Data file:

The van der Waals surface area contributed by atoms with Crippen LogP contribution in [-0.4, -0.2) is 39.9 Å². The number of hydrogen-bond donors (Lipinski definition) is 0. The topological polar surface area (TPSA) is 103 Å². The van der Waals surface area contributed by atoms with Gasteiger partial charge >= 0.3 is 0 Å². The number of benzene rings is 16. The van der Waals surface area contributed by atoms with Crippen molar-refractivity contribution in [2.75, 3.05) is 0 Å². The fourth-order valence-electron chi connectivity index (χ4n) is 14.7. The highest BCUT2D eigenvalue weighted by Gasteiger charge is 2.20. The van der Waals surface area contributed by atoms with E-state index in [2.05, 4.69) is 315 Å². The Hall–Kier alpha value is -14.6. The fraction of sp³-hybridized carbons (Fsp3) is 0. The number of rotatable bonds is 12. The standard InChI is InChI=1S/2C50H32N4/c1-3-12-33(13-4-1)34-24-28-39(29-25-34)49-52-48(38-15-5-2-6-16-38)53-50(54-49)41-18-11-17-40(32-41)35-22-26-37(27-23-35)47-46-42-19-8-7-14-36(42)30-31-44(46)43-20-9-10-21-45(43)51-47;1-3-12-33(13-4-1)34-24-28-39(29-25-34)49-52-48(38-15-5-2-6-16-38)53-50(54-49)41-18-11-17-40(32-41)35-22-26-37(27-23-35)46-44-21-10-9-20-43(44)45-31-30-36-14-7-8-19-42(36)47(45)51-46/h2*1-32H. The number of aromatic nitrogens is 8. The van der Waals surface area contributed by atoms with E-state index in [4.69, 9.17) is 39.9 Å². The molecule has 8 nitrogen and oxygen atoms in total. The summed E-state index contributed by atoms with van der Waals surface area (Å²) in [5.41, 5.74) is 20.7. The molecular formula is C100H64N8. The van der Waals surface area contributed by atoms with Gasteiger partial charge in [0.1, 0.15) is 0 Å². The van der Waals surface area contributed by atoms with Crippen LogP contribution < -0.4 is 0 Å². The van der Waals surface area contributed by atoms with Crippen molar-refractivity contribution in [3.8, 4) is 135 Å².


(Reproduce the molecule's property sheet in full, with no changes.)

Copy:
The van der Waals surface area contributed by atoms with Crippen LogP contribution in [-0.4, -0.2) is 39.9 Å². The number of hydrogen-bond donors (Lipinski definition) is 0. The topological polar surface area (TPSA) is 103 Å². The van der Waals surface area contributed by atoms with Gasteiger partial charge >= 0.3 is 0 Å². The number of benzene rings is 16. The van der Waals surface area contributed by atoms with Crippen molar-refractivity contribution in [2.75, 3.05) is 0 Å². The fourth-order valence-electron chi connectivity index (χ4n) is 14.7. The highest BCUT2D eigenvalue weighted by Gasteiger charge is 2.20. The van der Waals surface area contributed by atoms with E-state index in [2.05, 4.69) is 315 Å². The Hall–Kier alpha value is -14.6. The fraction of sp³-hybridized carbons (Fsp3) is 0. The number of rotatable bonds is 12. The standard InChI is InChI=1S/2C50H32N4/c1-3-12-33(13-4-1)34-24-28-39(29-25-34)49-52-48(38-15-5-2-6-16-38)53-50(54-49)41-18-11-17-40(32-41)35-22-26-37(27-23-35)47-46-42-19-8-7-14-36(42)30-31-44(46)43-20-9-10-21-45(43)51-47;1-3-12-33(13-4-1)34-24-28-39(29-25-34)49-52-48(38-15-5-2-6-16-38)53-50(54-49)41-18-11-17-40(32-41)35-22-26-37(27-23-35)46-44-21-10-9-20-43(44)45-31-30-36-14-7-8-19-42(36)47(45)51-46/h2*1-32H. The number of aromatic nitrogens is 8. The van der Waals surface area contributed by atoms with E-state index in [4.69, 9.17) is 39.9 Å². The molecule has 8 nitrogen and oxygen atoms in total. The summed E-state index contributed by atoms with van der Waals surface area (Å²) in [5.41, 5.74) is 20.7. The molecular formula is C100H64N8. The van der Waals surface area contributed by atoms with Gasteiger partial charge in [0.1, 0.15) is 0 Å². The van der Waals surface area contributed by atoms with Crippen LogP contribution < -0.4 is 0 Å². The van der Waals surface area contributed by atoms with Crippen molar-refractivity contribution in [3.8, 4) is 135 Å².